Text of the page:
I would like to say one last word about the discussion of "core values" v. "rule." I wonder how (if this community is only understood as virtual)this is any different from any other blog--or even a long distance devotional group? Community is not just what you bring--it is also about what coming into it makes you.
Remember how Dr. cotton always wants students to be in class because the "whole" would be lacking is even one is missing. So, my point is this: 1)how is this group any different from a regular blog? 2)if not a rule for commonality, how does it enrich our lives "together" and what does community look like in those circumstances?
What makes you the same in community, but different in the blogosphere?
This isn't just a question of language, but also of intention.

Paul Corrigan said...

Thanks to those who have given input. I have said that I will draft a new version of the "community rule," but I think that I will wait to do this until more of us have "voted." How we answer the question of whether to keep "core practices" or to move to language of "core values" (though it seems, at a very minimum, we would need to keep this blog as a practice) will be central in determining what that draft would look like. In other words, I don't know in which direction to draft it yet.

Sarah said...

I also am looking forward to renewing my commitment to this community. Having spent so much of my growing-up searching for the very reality I've now found, I would be loathe to let it go at this point.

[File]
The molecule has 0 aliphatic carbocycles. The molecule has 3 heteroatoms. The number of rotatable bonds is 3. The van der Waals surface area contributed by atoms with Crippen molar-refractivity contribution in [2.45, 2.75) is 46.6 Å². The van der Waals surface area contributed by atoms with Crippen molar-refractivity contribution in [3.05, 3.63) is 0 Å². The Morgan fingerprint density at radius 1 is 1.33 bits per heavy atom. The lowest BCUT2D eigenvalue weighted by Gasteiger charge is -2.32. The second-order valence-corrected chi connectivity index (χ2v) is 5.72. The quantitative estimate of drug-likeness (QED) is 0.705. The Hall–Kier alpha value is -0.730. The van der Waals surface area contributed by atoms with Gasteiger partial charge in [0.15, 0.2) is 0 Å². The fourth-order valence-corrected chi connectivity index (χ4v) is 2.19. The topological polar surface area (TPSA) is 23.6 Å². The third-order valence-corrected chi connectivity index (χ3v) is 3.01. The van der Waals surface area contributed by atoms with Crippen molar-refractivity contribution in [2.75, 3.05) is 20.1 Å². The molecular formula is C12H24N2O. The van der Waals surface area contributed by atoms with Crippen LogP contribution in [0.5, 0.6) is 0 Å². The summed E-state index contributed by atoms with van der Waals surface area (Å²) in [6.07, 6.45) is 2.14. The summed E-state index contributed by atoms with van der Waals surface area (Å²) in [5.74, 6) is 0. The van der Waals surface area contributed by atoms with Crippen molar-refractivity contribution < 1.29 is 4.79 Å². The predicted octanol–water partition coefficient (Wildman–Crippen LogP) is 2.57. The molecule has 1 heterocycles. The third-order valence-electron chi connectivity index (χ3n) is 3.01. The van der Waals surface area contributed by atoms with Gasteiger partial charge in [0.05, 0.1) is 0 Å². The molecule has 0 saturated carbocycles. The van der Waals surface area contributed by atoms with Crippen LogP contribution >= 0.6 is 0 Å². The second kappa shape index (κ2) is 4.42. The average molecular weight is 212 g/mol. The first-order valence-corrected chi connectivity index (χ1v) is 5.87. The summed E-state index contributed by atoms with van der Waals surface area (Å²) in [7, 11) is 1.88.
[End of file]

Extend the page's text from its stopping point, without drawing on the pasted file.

I would like to mention, though, that I find value in the language of a rule rather than in common values. It seems to me that these things that we "do" together, even though we're geographically separated, are what knit and us together into community. A person may change what values he or she holds to, but a practice changes the person who faithfully adheres to it through the rhythms of daily life.

Knowing that others are practicing along with me has been instrumental in my growth in our community practices, which I think is why we began this community--to grow together.

(There RC, you can finally give me that "A" in your class for disagreeing with you. =))

RC said...

Thank you, Sarah! Yes, you will definitely get an A for disagreeing. We are grateful for you and your investment in this community!
--Rickey

Matt Addis said...

Hey everyone. Sorry for my delay in commenting. I really like what Sarah said and I affirm the rule that we have in place. I am looking forward to committing to another year of our community. The encouragement that I feel from this group has been unmet elsewhere. Thank you all.

Matt